The Man Behind the Tempting Treats at Thierry

Thierry is a French name similar to the German Dietrich or the English Derrick, but, in Vancouver, Thierry means chocolates and pastries. French Chef Thierry Busset opened his first cafe in Vancouver on Alberni Street eleven years ago. His Mount Pleasant location opened two years ago, and is my personal go-to in my neighbourhood for a morning coffee and croissant. The space also serves as the production kitchen for what will soon be three Thierry locations. This past week, Chef Thierry sat down with me to chat about how he came to call Vancouver home, his favourite pastry, and the new Ambleside Thierry location set to open this summer.

From London to Vancouver

Chef Thierry
Photograph by Leila Kwok

After working for a number of years in London as a pastry chef at the likes of Marco Pierre White’s Michelin starred restaurants, Chef Thierry was ready for a change of scenery. He had a few places in mind including Australia, Vietnam, and Vancouver. Lucky for us, he visited the West Coast of BC and felt immediately at home. After relocating to Canada, he didn’t open his own place right away. First, he worked locally at CinCin and West as pastry chef. Then, he teamed up with Toptable Group to open his own cafe.

The volume is the biggest difference between making pastry for a cafe versus a fine dining restaurant. In a restaurant, a few dozen macarons might be needed every night, while at Thierry they could sell 1,500 macarons in a day. When I asked if items were adjusted or adapted for the cafe, the answer was no. You can buy the same patisseries and chocolates at Thierry that you would be served in a three star Michelin restaurant. The difference is not in ingredients or process. Yes, the numbers are significantly bigger but otherwise, the quality is the same.

Strawberry cakes
Photograph by Leila Kwok

Thierry’s Artistic Instinct

I assumed that Thierry’s career choice was based off of a love for desserts but he told me he actually doesn’t have much of a sweet tooth. When he was younger, he got his hands on a cooking encyclopedia. It was a multi-volume set and the first few volumes covered patisserie. Young Chef Thierry was excited by the images. He saw sugar transformed into flowers, and he realized that with food he could create art. He could sculpt with sugar, craft with caramel, and mold with marzipan. His chocolates are indeed glossy little treasures and his macarons come in a literal edible rainbow.

Given that he does not have a sweet tooth himself, Thierry does not often indulge in his own creations. That said, his favourite dish, besides a coffee soaked tiramisu, is the apple tart. He eats one almost every day. This is the kind of gruelling quality assurance work that you will have to do as a pastry chef, so be warned.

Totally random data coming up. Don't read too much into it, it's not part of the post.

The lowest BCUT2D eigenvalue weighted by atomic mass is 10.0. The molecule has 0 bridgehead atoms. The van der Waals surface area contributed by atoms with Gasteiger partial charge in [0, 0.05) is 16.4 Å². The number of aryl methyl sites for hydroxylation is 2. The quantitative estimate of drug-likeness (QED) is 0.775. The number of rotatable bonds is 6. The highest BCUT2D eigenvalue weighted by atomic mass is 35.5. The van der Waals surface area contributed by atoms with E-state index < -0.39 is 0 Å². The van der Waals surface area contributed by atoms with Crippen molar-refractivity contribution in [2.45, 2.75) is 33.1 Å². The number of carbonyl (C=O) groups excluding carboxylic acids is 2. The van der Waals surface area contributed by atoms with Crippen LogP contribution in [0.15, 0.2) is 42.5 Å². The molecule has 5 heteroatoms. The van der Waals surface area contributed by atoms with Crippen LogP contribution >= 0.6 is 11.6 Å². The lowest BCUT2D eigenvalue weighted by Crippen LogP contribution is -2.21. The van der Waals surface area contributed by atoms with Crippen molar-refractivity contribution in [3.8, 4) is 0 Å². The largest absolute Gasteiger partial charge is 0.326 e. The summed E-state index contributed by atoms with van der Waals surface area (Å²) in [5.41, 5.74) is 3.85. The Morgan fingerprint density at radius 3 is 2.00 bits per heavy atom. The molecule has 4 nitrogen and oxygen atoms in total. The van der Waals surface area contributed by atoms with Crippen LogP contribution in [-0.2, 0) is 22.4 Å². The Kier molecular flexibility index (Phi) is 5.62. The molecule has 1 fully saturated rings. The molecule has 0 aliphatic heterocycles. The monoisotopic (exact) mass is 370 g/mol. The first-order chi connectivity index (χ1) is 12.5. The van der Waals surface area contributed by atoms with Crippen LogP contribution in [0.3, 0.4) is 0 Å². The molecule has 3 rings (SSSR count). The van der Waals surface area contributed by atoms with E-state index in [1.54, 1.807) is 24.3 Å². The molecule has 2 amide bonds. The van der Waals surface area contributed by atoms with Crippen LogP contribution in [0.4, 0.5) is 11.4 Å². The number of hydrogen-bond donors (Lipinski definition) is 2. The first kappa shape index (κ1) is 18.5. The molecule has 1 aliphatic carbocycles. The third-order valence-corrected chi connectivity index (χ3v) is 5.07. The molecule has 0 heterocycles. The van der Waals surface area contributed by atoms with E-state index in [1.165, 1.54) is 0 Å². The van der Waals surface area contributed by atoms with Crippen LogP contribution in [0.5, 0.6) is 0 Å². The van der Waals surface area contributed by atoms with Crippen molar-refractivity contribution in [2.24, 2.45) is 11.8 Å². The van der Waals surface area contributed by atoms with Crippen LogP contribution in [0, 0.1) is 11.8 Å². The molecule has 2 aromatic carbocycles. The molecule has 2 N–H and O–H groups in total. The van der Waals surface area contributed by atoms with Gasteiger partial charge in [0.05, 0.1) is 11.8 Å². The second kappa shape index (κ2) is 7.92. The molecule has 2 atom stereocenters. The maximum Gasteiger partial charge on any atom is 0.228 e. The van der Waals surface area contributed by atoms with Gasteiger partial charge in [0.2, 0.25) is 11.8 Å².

Good Produce Makes Good Patisserie

The apple tart is made with a special apple, the Elstar. Chef Thierry explained to me that this is the perfect apple for a tart. The apples are grown for Thierry by Natty at Hazelmere Organic Farm. I haven’t been writing about food for that long but I have been doing it long enough to know that the best restaurants in town use Hazelmere’s produce. Chef Thierry explained that one of the greatest things about working in Vancouver, over London, is the longer growing season for fruit. The cafe is always changing their menu to reflect seasonal specialties and make the most of what produce is available locally.

Lemon macaron Thierry

Thierry’s Intentionally Tempting Design

Mount Pleasant, follows the same design aesthetic as the original Alberni location. The decorative doors are eye catching. They’re heavy. It feels like you’re entering a luxury hotel or a jewelry store. The pastry display case was designed in, and shipped from, France. The marble counter is long so that every item can be viewed from above, rather than stacked on top of each other. The design allows you to take in everything offered on your way to the register to order. It’s very intentionally tempting.

Sweet and Savoury

croissant au jambon Thierry

Thierry can provide sweet treats to celebrate a special occasion, whether that be a cake or a gift basket. They also sell my favourite croissant in the city. The croissant au jambon is made with Italian ham, Emmental cheese, and béchamel. It is salty and cheesy and perfectly crisp. Thierry also serves sandwiches, as well as a selection of macarons, madeleines, palmier cookies, and loaves. Thierry successfully reproduces the atmosphere of a French cafe. Stop in and grab something to go, or sit and linger over a coffee and pastry, or even enjoy a glass of wine. No matter your craving or mood, there will be a pastry or chocolate for you.



About Bronwyn Lewis 60 Articles
Bronwyn Lewis is a food writer for the Vancouver Guardian. She’s also a screenwriter and producer. Born and raised in Vancouver, Bronwyn lives in Mount Pleasant and you can follow all her food adventures on Instagram.